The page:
I also am including my reflections and explanations on my solutions, explaining my thought processes and how the solutions work.
Yes I definitely spent a bit too much time writing the executable, which is an automated (cached) downloader, test suite runner (on sample inputs), and benchmark suite.
I originally was only going to casually try the problems (like I did last year), but I hit a decent global rank by accident on Day 4 (which was very suited for Haskell!), and since then I’ve been taking things seriously to try to aim for the global leaderboard (top 100). This is a struggle for me because I’m not really the fastest algorithm person, but I think it’s a fun goal for me to try to hit this year.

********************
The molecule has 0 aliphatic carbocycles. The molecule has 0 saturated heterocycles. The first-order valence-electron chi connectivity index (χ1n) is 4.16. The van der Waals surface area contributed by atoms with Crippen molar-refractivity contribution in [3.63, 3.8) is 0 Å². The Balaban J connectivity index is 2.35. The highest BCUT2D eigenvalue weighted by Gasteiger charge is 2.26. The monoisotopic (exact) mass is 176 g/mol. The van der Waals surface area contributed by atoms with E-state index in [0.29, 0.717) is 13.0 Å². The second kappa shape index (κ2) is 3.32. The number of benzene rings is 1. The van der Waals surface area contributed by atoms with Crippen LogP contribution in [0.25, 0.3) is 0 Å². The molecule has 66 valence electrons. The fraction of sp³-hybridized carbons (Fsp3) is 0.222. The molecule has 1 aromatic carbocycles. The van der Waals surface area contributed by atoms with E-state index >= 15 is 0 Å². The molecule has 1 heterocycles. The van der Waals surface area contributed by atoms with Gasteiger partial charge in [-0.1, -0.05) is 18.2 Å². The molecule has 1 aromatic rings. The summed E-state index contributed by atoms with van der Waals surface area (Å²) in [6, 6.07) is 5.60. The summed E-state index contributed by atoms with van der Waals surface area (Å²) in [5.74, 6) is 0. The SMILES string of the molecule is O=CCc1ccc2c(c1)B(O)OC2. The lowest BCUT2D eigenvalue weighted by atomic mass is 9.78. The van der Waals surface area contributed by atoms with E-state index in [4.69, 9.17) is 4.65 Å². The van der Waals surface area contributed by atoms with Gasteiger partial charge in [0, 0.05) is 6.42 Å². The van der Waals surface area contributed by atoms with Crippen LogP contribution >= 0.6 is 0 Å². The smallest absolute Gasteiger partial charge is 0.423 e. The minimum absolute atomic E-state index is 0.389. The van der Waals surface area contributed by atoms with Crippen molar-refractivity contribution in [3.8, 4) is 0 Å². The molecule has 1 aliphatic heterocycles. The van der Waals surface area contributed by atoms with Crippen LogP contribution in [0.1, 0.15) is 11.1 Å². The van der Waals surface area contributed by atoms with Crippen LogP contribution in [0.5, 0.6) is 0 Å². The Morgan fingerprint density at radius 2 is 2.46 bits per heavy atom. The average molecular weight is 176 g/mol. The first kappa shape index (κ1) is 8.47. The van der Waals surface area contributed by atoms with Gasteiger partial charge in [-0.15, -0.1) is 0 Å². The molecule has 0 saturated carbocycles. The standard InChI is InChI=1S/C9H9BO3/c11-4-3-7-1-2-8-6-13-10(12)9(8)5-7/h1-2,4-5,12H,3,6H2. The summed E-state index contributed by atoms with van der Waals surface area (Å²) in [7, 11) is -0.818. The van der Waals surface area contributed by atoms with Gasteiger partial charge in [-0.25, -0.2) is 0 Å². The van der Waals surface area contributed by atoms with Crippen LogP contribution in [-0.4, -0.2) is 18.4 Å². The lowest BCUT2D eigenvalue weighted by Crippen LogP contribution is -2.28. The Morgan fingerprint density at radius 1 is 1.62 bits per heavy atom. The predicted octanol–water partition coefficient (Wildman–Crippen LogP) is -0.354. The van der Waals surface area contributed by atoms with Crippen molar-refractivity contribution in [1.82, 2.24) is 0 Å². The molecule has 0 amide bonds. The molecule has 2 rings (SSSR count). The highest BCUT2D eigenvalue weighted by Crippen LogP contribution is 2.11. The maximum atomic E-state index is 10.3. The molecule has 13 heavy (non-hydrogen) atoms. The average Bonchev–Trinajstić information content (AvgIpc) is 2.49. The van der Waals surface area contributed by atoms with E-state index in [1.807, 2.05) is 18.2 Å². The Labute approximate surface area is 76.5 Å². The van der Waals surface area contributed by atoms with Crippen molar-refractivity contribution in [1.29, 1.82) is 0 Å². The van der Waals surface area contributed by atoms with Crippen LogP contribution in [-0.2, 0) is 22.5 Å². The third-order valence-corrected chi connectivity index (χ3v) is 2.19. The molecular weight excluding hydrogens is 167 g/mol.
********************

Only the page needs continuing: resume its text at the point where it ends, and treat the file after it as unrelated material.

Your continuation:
- DataKinds (with TypeLits) to enforce sizes of vectors and matrices and help guide us write our code
- Statically-sized linear algebra with hmatrix
- Automatic differentiation with ad
- Statically-sized vectors with vector-sized
This post will be a bit heavy in some mathematics and Haskell concepts. The expected audience is intermediate Haskell programmers. Note that this is not a post on dependent types, because dependent types (types that depend on runtime values) are not explicitly used.
The mathematics and physics are “extra” flavor text and could potentially be skipped, but you’ll get the most out of this article if you have basic familiarity with:
- Basic concepts of multivariable calculus (like partial and total derivatives).
- Concepts of linear algebra (like dot products, matrix multiplication, and matrix inverses)
No physics knowledge is assumed, but knowing a little bit of first semester physics would help you gain a bit more of an appreciation for the end result!